If you own a painting company, a window washing company or a similar type of enterprise, you may want to invest in a metal scaffolding frame. There are lots of options on the market. To get off the ground safely and conveniently, here's what to look for when shopping.
1. Ability to Connect Multiple Sets
In many cases, you may be fine with just one metal scaffolding frame when you are first getting started. However, as you take on more clients—especially commercial clients in high rises—you may need the ability to work at higher heights. So this is possible, you need a scaffolding set that can be connected to other frames. That gives you the flexibility you need.
2. Powder Coating
Unprotected metal can rust and break down over time. To ensure your scaffolding lasts the test of time, look for scaffolding with a powder coating. In particular, the coating should be poised to protect the metal from rain and salt corrosion if you work in seaside areas.
On top of that, you may want to opt for scaffolding that has a textured coating. This is particularly helpful on the ladders of the scaffolding as it makes the metal easier to grip for workers who are climbing up and down the scaffolding.
3. Coupling Pins With Spring Locks
One of the easiest to use and safest mechanisms for setting up metal scaffolding are coupling pins and spring locks. To explain, imagine you are holding two pieces of scaffolding. Each one is a hollow bit of metal tubing. The ends of the tubing fit inside each other. To lock together, a pin from one tube goes inside a hole in the other tube. A spring on the pin causes the pin to poke out of the hole, and that prevents the scaffolding from coming apart once set up.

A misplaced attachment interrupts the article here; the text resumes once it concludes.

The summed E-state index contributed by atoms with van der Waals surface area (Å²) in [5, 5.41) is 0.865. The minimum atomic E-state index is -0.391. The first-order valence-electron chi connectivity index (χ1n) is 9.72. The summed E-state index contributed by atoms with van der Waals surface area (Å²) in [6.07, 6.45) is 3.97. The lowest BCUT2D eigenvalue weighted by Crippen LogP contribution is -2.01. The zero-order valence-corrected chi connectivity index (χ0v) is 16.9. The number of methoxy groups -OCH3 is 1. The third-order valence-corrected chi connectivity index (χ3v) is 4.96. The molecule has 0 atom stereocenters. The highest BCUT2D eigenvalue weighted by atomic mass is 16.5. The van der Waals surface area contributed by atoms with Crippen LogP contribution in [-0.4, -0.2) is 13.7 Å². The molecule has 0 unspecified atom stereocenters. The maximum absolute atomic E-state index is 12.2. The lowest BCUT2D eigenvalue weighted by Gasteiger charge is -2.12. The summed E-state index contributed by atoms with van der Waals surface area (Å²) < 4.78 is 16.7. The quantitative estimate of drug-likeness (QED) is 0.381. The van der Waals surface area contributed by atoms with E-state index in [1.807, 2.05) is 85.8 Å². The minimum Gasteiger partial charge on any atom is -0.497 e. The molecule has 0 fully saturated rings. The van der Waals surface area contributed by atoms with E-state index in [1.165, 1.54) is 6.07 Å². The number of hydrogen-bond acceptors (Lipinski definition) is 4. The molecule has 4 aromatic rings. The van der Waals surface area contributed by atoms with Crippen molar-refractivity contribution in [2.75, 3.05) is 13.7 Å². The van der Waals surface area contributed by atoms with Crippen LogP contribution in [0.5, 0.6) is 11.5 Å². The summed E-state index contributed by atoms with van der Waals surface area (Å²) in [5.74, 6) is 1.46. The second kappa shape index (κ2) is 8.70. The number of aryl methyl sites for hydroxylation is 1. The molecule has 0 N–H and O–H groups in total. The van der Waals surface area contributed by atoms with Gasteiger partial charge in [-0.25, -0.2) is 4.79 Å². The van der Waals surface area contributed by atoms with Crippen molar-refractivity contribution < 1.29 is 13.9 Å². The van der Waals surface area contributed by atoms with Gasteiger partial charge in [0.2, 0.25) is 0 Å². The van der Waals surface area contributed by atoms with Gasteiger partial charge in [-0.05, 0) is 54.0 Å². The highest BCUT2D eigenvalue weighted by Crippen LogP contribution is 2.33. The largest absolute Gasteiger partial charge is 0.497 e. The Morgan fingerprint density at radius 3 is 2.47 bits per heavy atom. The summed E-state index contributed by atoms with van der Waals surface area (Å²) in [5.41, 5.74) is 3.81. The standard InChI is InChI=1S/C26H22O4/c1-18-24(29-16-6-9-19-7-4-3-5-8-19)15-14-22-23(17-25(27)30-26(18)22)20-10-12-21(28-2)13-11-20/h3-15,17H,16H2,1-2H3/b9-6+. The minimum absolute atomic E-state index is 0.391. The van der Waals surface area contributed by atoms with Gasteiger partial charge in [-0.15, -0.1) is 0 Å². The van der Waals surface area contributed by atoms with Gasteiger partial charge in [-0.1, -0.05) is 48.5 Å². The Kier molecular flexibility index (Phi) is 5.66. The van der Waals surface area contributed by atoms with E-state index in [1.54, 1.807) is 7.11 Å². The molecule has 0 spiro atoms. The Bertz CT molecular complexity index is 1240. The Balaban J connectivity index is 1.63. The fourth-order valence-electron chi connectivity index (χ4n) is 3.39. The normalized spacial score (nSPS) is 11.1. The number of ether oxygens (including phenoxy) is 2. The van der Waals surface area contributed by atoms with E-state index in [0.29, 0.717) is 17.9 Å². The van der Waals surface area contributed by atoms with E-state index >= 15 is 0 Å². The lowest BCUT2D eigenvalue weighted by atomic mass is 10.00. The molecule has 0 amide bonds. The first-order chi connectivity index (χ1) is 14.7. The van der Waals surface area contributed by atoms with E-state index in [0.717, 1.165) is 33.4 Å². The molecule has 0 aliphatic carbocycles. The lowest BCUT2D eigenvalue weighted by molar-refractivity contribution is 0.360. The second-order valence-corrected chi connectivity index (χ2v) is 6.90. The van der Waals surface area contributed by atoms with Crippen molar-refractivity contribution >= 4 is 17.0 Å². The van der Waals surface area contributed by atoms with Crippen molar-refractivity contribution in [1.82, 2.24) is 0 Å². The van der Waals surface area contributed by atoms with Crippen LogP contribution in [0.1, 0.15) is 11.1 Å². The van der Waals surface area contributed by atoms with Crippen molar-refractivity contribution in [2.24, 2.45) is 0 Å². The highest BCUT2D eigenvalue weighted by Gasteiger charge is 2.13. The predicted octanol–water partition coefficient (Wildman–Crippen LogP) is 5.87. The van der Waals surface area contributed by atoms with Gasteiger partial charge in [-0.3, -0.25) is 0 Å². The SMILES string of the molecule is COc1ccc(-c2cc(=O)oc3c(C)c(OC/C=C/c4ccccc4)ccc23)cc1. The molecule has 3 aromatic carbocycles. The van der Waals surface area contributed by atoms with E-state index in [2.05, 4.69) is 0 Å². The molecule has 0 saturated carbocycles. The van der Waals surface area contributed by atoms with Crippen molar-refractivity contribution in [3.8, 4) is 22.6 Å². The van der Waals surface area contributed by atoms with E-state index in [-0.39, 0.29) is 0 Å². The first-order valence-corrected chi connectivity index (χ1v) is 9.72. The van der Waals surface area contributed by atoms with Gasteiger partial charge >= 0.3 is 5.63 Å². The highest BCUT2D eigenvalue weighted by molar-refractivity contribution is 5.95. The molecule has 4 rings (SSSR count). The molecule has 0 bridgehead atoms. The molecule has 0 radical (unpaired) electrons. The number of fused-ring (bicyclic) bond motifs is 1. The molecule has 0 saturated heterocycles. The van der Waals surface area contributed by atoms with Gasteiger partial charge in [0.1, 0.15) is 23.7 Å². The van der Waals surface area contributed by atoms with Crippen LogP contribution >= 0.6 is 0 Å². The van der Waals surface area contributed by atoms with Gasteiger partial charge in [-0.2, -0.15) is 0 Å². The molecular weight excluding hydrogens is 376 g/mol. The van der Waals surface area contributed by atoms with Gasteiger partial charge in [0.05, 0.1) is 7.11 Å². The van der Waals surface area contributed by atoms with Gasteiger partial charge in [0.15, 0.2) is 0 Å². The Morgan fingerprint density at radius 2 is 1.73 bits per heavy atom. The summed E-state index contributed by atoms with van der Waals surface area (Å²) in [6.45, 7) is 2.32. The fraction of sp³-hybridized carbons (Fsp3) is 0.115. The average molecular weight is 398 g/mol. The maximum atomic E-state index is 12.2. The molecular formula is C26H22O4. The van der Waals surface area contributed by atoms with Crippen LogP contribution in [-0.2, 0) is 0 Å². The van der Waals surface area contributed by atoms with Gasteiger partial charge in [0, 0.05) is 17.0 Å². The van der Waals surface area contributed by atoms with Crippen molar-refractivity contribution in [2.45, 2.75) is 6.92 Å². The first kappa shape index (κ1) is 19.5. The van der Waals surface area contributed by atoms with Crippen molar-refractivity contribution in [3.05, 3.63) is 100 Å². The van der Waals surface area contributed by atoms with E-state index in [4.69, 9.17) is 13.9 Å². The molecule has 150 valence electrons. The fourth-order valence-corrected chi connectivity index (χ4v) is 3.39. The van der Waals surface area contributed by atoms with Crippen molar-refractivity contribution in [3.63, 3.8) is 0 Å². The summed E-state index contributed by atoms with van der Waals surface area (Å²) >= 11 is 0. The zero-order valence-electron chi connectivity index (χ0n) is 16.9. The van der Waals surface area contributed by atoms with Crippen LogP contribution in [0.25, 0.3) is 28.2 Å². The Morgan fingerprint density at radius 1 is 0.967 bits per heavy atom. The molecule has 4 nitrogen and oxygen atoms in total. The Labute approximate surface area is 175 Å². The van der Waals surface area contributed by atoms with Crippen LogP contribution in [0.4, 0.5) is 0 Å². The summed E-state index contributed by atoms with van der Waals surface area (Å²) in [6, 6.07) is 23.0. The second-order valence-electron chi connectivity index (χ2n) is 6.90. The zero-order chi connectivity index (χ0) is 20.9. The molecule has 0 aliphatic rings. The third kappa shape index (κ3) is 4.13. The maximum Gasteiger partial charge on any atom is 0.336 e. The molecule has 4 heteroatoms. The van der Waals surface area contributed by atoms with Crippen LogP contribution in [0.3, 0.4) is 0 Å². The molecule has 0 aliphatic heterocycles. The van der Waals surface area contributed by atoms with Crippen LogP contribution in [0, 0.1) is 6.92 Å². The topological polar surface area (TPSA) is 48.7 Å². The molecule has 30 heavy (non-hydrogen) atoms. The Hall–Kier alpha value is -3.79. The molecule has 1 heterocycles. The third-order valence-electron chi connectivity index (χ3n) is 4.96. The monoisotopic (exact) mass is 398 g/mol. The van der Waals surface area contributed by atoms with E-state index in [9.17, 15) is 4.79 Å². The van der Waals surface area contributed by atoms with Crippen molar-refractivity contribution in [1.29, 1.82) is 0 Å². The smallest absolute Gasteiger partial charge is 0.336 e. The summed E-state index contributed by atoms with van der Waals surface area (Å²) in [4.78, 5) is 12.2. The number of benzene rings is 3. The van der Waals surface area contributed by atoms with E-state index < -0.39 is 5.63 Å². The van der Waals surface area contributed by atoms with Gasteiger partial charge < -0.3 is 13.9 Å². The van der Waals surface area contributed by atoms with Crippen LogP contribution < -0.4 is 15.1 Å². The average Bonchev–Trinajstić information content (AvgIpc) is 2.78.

4. Generous Weight Capacity
In most cases, you need more weight capacity than you think you do. Look for the scaffolding with the highest capacity you can afford. Remember, the scaffolding frame has to hold the weight of the deck as well as the workers and their supplies.
5. Optional Caster Wheels
Finally, you may want optional caster wheels. That also gives you flexibility on the job. If you want a stable setup, you can leave the wheels off. If you want the ability to move the scaffolding along the building as you complete parts of the work, you can put the caster wheels on.